We visited the Center for Art in Wood recently to see the work of Japanese artist Satoshi Fujinuma. Albert LeCoff, executive director and co-founder of The Center, was kind enough to show us around their expansive, sunlit space. Located in Philadelphia's Olde City district, the Center is dedicated to promoting art and design that primarily utilizes wood. Their large permanent collection includes functional objects and sculptures.
Satoshi Fujinuma is a Japanese artist who is inspired by nature. Using the wood lathe as a labor saving device, Fujinuma carves wood into intricate sculptural objects resembling living organisms such as seeds, plants, and bacteria cells.
Fujinuma created a set of fictitious wooden "seeds" for the Center's current exhibit, Bartram's Boxes Remix. John Bartram was an 18th century botanist who sent seeds throughout the world using wooden boxes. For the exhibit, artists were invited to use materials from 13 types of wood found at Bartram’s Garden to remix and respond to the history of one of America's oldest gardens.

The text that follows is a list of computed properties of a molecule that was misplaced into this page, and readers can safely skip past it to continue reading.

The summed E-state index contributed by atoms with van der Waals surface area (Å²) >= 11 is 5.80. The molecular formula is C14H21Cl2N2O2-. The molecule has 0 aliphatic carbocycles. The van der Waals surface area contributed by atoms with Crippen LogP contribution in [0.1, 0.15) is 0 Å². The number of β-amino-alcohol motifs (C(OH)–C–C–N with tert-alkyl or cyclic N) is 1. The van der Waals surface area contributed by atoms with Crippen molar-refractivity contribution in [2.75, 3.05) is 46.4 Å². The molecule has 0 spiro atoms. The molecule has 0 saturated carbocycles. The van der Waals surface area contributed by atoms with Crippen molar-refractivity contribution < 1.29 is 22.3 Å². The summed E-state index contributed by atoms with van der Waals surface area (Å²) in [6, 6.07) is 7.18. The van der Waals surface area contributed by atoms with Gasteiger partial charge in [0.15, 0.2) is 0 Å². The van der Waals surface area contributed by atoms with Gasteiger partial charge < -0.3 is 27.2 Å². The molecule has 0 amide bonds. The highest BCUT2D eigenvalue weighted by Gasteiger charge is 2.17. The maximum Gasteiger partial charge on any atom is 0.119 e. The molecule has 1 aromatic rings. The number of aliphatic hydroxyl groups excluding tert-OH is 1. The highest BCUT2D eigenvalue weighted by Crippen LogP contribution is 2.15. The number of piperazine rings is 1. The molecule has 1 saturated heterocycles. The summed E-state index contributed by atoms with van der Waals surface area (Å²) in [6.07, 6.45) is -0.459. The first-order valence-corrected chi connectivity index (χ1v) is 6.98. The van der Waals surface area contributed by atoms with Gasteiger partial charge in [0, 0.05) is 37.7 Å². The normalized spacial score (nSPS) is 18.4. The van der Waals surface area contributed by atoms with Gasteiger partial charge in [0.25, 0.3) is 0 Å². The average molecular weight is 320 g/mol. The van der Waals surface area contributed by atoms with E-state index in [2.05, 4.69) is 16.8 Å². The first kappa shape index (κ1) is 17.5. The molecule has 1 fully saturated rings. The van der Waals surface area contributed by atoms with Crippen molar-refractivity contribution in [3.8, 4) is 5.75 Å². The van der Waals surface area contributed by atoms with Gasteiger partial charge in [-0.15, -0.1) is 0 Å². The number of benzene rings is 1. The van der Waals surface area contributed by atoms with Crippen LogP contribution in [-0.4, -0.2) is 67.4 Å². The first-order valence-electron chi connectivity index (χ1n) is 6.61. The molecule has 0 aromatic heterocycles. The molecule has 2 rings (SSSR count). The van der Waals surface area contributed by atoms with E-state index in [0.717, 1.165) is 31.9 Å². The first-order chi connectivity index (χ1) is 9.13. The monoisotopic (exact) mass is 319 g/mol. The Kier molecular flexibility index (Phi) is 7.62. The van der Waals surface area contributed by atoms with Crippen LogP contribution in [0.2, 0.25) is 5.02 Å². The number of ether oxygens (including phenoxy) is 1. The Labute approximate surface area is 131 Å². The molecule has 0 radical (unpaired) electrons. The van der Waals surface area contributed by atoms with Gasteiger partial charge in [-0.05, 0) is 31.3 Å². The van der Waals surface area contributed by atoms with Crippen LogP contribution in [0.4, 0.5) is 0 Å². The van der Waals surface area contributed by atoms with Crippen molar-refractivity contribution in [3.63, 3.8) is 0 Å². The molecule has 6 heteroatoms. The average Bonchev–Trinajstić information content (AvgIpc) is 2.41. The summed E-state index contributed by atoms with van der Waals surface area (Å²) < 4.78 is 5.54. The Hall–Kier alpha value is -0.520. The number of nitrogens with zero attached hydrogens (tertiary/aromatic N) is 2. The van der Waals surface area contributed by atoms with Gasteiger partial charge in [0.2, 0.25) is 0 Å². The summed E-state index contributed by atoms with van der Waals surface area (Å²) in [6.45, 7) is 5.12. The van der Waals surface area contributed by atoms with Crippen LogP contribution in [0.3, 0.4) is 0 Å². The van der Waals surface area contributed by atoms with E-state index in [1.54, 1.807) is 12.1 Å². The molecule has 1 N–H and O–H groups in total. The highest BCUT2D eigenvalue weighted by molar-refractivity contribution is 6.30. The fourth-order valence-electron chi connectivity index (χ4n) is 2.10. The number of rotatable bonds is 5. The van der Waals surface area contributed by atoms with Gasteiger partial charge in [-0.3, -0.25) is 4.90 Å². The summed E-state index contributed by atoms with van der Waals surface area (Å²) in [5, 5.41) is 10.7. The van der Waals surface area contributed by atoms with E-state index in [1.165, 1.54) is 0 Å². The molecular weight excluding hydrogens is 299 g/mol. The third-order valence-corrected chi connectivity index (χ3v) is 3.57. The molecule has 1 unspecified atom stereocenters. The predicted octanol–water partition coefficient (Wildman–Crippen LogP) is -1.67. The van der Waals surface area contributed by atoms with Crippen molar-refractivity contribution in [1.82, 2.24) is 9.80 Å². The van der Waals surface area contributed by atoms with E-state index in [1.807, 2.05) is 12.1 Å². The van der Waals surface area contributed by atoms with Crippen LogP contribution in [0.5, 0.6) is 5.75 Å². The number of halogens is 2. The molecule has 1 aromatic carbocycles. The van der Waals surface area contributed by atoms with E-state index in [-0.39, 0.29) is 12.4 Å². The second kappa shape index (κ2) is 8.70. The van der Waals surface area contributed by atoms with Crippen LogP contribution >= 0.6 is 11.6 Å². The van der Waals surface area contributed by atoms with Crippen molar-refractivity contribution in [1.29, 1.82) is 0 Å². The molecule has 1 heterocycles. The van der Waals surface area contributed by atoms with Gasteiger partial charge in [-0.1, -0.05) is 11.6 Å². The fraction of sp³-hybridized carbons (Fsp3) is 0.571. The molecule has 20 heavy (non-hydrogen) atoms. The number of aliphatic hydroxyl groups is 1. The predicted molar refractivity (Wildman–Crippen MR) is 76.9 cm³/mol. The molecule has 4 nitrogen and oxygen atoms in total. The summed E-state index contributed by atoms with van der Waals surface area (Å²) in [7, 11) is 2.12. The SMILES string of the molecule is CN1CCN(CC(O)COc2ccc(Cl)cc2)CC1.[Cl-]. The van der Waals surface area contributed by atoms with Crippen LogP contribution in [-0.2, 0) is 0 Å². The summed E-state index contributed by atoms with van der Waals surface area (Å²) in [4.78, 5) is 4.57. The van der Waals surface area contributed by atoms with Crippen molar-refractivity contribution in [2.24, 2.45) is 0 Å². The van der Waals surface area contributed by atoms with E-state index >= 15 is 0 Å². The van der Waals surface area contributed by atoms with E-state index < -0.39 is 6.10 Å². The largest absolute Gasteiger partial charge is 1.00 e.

The Center also hosts the Windgate ITE International Residency program, a Philadelphia-based art residency that supports seven fellows as they live, work and create with wood. See our instagram for our studio visit with the 2014 Windgate ITE fellows and join us next Monday for our post on ITE fellow Yuri Kobayashi.